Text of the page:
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LOUISVILLE, Ky. (WDRB) -- In June of 2013, changes were made to overhead lighting on the Clark Memorial Bridge. It was removed after a piece of an arm that held the light fixtures fell.
"And all of the arms, the fixtures on the bridge, had lots of cracks in them, so we decided for safety reasons that we were going to take them down because we didn't want to risk one of those heavy pieces falling off," says Andrea Clifford with the Kentucky Transportation Cabinet.
Officials also discovered that the bolts securing the lights in place were worn and corroded.
Although transportation officials say there were no structural issues with the bridge itself, they say they wanted to be proactive to make sure people were safe.
"But the whole arm itself, if it were to fall, they weigh well over 50 pounds," Clifford says.
But now, some pedestrians and cyclists say the bridge isn't well lit at night for people crossing. There is only purple decorative lighting, but not the original overhead lighting.
"For that to be unlit is unforgivable," says Louisville Cycling advocate Jackie Green.
Green says he understands the lights had to come down for safety concerns.
"What I don't understand is not replacing that with something that gives pedestrians enough light to cross the river safely," Green says. "That's a very isolated bridge. We need light."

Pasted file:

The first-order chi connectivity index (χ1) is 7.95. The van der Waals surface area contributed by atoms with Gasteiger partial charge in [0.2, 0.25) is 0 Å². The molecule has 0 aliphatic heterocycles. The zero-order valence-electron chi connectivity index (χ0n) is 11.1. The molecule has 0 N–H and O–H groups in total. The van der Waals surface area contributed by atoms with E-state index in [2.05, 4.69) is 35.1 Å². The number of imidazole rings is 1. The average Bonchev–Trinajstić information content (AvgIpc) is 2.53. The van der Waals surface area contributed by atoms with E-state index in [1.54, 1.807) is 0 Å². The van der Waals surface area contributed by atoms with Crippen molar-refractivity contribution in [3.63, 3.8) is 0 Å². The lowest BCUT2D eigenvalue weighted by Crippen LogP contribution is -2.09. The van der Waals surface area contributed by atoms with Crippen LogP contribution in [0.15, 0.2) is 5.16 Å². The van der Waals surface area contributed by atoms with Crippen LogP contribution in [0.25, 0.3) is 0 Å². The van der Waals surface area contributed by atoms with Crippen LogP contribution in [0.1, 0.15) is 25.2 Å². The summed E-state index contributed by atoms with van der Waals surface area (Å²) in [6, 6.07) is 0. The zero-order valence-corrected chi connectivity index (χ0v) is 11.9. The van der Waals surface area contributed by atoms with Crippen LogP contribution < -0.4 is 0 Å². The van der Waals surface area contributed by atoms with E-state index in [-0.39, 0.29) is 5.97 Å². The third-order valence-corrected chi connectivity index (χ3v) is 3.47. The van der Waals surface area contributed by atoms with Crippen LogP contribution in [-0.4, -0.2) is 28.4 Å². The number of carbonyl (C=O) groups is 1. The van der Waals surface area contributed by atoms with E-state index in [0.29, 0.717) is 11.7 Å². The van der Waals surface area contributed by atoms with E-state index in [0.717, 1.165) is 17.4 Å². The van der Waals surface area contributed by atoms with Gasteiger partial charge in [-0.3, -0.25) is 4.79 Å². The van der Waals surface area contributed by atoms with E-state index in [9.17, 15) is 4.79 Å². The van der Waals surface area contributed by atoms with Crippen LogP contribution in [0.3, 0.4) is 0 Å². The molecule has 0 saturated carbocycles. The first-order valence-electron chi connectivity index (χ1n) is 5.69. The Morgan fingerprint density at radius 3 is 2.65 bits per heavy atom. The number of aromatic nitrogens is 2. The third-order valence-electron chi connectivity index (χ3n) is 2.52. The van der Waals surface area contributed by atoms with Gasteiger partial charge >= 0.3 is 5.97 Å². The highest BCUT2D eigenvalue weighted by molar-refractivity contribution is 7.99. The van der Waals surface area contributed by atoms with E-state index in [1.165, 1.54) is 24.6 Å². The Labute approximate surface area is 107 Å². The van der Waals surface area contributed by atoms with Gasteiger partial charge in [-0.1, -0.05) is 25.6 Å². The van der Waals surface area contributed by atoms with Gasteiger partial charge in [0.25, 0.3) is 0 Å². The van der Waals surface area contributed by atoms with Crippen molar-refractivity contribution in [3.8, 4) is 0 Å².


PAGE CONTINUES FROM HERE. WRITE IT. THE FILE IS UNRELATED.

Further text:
Transportation officials say there is actually no requirement that the bridge be lit.
Clifford says there's no funding to replace the lighting right now.
"That is something that would need to be funded through the Highway Plan, and of course the legislature votes on that plan, and a new project would have to be funded in that manner," Clifford says.
Green says it's disheartening to see other bridges getting funding, and the Clark Memorial still without overhead lights.
He's hoping this will eventually change.
"We need for people to be a priority," Green says. "That's not the case right now."
The Transportation Cabinet says if there are pedestrians who feel lighting is necessary, they should contact their state representative or state senator to help push for the project.